• A strength of a futarchy: There can be a lot of false positives but few false negatives. Yes, you can get a bad proposal through, but it’s hard for a good proposal to not get through. When you have an asymmetry between false negatives and false positives you can chain votes to increase good outcomes.


Governance with machines?

  • We could end up with a singleton if we have crazy AGI in which case it’s moot.
  • The question is what utility function are you optimizing for.


One way of controlling something is giving everyone votes, one way is oligarchy

  • Destroying the minority destroys the value of the platform, so the good will is gone
  • If you tie your governance tokens to income, causality matters: “it’s useful for a governance token to have an income stream” is true, while “let’s make this income stream a governance token” gets you in trouble.

Presentation: Marc Stiegler | Digital Path



  • “The Digital Path” was invented by Mark Miller in this paper but Marc used the Path as a subplot in a series of science fiction novels, so was the first to implement the idea (at least as a thought experiment)

  • The Digital Path was inspired by “The Other Path”, wherein Hernando DeSoto set out to bring the assets of third world villages into the formal economy so they could be used as collateral for wealth-generating loans. In attempting to do so, his efforts were constantly undercut by the corruption of local officials and governments.
  • Mark Miller took the idea further, proposing a mechanism for the locals of these countries to deal with more trustworthy foreign institutions by creating video evidence of contractual agreements and ownership rights and sending this evidence to these institutions that would track, manage, and financialize the property for investment and wealth creation.
  • Part of the proposal was to use smart contracts to automate the tracking and transfer of assets to reduce trusted humans in the loop as much as possible. At the time of the proposal, the main stumbling blocks for the development of smart contracts were security concerns.
  • When the Digital Path was being written, blockchains hadn’t yet been invented.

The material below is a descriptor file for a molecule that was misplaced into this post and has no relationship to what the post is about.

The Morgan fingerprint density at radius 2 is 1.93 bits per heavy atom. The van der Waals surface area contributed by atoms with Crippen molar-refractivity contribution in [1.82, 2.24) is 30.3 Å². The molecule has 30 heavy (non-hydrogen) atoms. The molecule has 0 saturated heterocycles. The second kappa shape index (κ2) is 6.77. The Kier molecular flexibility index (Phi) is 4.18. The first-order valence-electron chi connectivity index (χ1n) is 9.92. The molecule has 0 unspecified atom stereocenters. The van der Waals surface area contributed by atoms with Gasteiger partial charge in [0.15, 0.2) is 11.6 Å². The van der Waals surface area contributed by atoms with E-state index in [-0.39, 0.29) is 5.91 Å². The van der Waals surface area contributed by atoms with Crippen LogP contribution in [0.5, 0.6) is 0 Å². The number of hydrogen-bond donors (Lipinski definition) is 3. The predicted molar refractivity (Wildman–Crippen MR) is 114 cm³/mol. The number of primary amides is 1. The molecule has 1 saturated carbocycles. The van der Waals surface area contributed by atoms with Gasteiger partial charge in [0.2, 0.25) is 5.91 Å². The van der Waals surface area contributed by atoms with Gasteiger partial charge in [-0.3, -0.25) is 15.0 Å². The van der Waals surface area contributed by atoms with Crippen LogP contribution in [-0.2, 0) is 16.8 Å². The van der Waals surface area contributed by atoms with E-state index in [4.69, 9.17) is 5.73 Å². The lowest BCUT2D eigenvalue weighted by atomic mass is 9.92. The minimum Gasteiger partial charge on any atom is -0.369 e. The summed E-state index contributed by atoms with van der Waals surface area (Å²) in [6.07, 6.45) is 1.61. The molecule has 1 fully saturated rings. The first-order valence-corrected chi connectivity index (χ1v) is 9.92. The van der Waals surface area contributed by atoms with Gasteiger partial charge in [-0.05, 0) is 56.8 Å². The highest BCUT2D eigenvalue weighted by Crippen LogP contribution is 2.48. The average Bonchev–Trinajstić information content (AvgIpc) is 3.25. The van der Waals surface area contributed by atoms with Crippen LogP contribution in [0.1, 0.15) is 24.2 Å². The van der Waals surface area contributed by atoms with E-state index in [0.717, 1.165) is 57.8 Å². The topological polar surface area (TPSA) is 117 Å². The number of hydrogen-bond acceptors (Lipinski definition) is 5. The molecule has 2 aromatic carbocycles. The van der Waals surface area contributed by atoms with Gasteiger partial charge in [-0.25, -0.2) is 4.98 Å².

• In the Brain Trust books, in an alternative future, the President of the United States expels all immigrant engineers from the country, who then create an off-shore floating citadel called the Brain Trust, where they build the smart contract and blockchain system that manages the world’s finances.

  • An example of a use of the system in the books: communities in Benin use a cell phone to create a video evidence of property rights and contracts, all tracked by the SmartCoin cryptocurrency.
  • When human input is needed to resolve disputes, it goes to a mediator on the BrainTrust offshore, though most disputes are enforced by social pressure and handled locally.

  • SmartCoin saves the world in book 5 by auto-balancing the monetary policy of the world to neutralize booms and busts.


It’s illegal for Russian citizens to own bitcoin, but they are mining it… do you hold concerns around government ownership of cryptocurrencies?

  • Starlink is coming so people can access satellite internet without government control!


How do contracts work over interstellar distances?

  • Paraphrased: The telegram destroyed the British Empire by allowing distant governance by people who didn’t know what was going on locally
  • But! In an interstellar system, it’s not a government, it’s the owner of the property rights that are being upheld
  • But: in real world systems, social pressure includes authorization of physical force, which means to totally uphold local property rights will necessitate some way to exert local force.
  • In a fork scenario, the one that people use will be the winner of a beauty contest, not strictly the “best”. This can make the winning chain determined by all sorts of not-so-democratic mechanisms, clout, loud minorities and the like. So clearly we need some form of governance here.


What old stuff have the folks here done and forgotten?

  • AMIX: American Information Exchange
    • Key Insights from working it?
      • How to go about intermixing of the squishy human ambiguous bits with the hard edge mechanical machine verifiable bits that you can make be absolute.
      • Alongside this: a rich process for negotiation, back and forth between participants to agree on terms. Rigorous contracts are not that great at changing over time as context shifts, so the back and forth is key.
    • We fall back on human trust between folks all the time, because we need to
  • Xanadu discussion
    • transclusion
      • wish we had this for composing documents from content addressed info with provenance
    • bidirectional link
      • “This could fix our echo chamber problem!”
      • “Well, not really. People will still believe what they want.”
    • micropayments
      • Could this actually help by shifting incentives online? It’s clearly not needed to incentivize creation, people are creating so much. Maybe it could help by removing ad-dependence, and correct some amount of the attention economy snafu.
      • Maybe it should cost to create content, not access it!